Potassium chlorate is hygroscopic (which is a fancy chemistry term that means it attracts water). This means that the potassium chlorate left inside the bore would attract water and cause the barrel to rust rapidly. These are more commonly known as corrosive primers.
In the 1920s, US ammunition manufacturers began offering non-corrosive primers to the civilian market. However, the US military continued to use corrosive primers until after the Korean War due to reliability issues with early non-corrosive primers.
With the adoption of the 7.62x51mm NATO cartridge by the US military in the 1950’s, a new standard for non-corrosive primers was established. Picatinny Arsenal produced the PA-101 primer that has since been the gold standard for most all civilian and military primers since its adoption.
The vast majority of corrosive primers that can be found on the market today are going to be from overseas manufacturers and will be Berdan Primed.
Here's a quick guide to determine if you have corrosive ammo on your hands:
- If your ammo came from a spam can and has letters on it that you can't read, assume it is corrosive
- If your ammo was produced in SE Asia, the Middle East, or Africa, then assume it is corrosive
- If your ammo looks like it was dragged through the swamps of Vietnam, assume it is corrosive
- If your ammo was produced prior to 1952 assume it is corrosive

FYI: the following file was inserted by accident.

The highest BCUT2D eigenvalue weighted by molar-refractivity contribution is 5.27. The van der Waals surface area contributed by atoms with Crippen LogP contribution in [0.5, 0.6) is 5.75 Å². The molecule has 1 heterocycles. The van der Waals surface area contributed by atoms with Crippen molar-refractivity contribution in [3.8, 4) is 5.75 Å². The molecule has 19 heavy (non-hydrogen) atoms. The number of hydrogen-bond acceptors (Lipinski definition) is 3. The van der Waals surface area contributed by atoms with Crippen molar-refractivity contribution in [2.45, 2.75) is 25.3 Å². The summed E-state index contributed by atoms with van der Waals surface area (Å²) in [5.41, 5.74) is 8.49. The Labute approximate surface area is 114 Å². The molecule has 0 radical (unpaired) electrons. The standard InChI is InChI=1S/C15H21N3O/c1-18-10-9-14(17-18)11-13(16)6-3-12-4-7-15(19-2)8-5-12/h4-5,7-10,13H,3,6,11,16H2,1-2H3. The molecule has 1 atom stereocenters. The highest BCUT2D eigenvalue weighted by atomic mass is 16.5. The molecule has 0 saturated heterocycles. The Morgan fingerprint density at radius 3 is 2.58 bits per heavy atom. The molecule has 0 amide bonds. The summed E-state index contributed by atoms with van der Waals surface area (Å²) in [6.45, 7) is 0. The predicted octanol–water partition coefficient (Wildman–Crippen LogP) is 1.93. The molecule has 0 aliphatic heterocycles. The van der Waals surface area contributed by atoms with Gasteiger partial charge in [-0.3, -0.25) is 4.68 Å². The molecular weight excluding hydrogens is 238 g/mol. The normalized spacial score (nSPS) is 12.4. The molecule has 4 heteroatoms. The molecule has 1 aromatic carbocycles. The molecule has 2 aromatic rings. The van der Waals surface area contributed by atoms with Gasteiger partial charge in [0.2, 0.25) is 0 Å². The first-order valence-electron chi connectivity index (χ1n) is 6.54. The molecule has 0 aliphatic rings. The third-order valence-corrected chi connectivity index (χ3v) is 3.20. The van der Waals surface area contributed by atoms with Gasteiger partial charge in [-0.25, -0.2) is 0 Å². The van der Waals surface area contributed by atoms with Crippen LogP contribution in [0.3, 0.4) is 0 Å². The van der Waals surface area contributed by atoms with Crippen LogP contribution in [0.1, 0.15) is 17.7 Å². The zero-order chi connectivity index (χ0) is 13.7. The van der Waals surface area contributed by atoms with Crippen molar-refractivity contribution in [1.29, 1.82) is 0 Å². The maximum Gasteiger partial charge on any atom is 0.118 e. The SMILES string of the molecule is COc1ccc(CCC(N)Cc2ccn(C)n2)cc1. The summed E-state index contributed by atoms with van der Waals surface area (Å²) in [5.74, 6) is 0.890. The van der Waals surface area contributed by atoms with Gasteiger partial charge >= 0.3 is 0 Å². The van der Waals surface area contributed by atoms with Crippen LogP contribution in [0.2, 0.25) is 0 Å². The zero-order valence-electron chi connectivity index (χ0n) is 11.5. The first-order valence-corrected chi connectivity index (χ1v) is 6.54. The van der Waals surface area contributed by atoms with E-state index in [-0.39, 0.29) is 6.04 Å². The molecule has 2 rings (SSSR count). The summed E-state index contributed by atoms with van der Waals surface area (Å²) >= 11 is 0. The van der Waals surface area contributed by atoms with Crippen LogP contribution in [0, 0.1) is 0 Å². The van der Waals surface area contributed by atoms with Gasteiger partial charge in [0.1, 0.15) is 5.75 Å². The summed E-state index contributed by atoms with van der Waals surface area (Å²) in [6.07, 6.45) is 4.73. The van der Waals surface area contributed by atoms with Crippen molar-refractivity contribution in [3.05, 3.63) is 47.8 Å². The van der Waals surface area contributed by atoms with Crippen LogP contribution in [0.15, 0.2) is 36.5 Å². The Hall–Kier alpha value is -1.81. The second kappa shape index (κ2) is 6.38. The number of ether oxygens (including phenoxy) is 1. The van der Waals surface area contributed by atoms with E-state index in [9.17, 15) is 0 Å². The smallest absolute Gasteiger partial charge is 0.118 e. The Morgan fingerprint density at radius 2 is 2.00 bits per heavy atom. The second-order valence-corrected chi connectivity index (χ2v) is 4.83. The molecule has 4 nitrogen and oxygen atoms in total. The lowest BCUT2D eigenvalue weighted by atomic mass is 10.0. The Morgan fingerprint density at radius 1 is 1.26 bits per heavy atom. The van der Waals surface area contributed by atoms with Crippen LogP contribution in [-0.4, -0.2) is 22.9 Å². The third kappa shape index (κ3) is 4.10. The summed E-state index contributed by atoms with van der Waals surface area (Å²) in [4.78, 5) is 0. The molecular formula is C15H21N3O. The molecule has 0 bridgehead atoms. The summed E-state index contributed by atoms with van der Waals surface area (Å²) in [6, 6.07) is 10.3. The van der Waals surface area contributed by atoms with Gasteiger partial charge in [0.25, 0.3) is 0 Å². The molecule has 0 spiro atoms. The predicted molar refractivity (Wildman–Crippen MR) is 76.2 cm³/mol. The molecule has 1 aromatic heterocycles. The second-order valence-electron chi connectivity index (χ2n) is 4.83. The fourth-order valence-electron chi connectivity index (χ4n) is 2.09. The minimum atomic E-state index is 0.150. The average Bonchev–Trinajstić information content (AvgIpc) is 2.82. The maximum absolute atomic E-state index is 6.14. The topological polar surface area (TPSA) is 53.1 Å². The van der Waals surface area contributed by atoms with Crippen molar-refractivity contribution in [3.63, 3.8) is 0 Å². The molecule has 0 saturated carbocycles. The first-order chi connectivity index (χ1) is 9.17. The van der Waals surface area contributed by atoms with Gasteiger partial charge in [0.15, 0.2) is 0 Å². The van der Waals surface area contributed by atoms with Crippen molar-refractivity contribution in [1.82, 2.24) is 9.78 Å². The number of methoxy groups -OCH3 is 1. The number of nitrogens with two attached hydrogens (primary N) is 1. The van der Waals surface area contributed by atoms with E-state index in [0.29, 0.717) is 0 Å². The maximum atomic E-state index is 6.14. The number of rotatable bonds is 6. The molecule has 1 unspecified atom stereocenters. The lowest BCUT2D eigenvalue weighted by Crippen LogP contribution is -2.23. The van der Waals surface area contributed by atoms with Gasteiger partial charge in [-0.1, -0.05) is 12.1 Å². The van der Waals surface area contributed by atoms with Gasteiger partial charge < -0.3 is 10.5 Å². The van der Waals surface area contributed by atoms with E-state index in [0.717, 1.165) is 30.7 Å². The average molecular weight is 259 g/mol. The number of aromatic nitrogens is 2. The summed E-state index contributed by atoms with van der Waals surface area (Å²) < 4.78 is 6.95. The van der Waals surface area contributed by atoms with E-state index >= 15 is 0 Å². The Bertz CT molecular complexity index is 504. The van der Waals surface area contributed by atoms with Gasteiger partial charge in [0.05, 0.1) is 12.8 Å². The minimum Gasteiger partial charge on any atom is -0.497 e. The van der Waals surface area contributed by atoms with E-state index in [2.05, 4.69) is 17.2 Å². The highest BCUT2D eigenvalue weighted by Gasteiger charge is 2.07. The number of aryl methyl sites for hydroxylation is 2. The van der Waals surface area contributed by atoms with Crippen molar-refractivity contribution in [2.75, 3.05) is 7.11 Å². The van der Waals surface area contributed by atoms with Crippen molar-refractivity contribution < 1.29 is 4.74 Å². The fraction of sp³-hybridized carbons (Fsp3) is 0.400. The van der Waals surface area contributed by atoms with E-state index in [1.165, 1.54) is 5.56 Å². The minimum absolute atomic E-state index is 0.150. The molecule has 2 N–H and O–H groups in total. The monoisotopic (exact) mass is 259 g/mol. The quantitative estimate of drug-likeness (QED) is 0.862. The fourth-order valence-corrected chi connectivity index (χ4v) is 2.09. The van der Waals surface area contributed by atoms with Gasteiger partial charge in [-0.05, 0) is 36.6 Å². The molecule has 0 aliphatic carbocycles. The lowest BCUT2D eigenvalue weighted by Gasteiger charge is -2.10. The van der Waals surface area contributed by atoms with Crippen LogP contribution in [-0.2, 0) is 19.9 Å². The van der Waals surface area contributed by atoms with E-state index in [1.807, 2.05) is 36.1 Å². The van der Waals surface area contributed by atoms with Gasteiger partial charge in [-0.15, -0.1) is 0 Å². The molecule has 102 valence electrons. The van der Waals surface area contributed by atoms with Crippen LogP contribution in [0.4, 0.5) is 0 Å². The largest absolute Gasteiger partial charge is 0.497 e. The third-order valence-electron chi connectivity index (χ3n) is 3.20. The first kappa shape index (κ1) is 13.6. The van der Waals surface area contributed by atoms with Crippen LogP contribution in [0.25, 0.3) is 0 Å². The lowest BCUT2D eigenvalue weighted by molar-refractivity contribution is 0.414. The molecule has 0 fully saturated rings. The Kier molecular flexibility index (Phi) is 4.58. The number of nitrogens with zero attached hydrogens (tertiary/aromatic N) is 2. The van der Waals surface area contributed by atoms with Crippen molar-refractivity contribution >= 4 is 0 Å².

There's no reason why you can't shoot corrosive ammo through your guns (though I'd not recommend it in and semiautomatic) but an extremely thorough cleaning IMMEDIATELY after shooting is required to ensure that your barrel and bolt don't become rust magnets.
Berdan primed ammunition is still common around the world, and works just as well as Boxer-primed. Keep in mind that the accuracy of the round and the velocity of the bullet is comparable no matter what the primer – this feature is more dependent on the powder.
Aluminum-cased cartridges are often Berdan-primed because they are not intended to be reloaded. It also shaves a little off the cost, making them a very affordable single-use round. These are a great low-cost choice for hunting, practicing or simply shooting on your property. If you’re not worried about reloading your brass and you shoot often, this is a good choice that can save you money over time.
Some older types of Berdan primer cases had issues with corrosion, but not with modern cases. If you have dated bulk ammunition that you're skeptical about, look for corrosion or anything that doesn’t quite look right. A quick visit to your local gunsmith can confirm this as well.
When looking for Berdan primers for sale, the use is one of the most important things to consider. If you plan on spending a lot of time at a shooting range, first ask if they allow it. If they don’t, the reason is likely related to the reloading issue. Indoor ranges prefer Boxer-primed with a brass casing, but this can vary depending on where you live and the range operator’s opinions.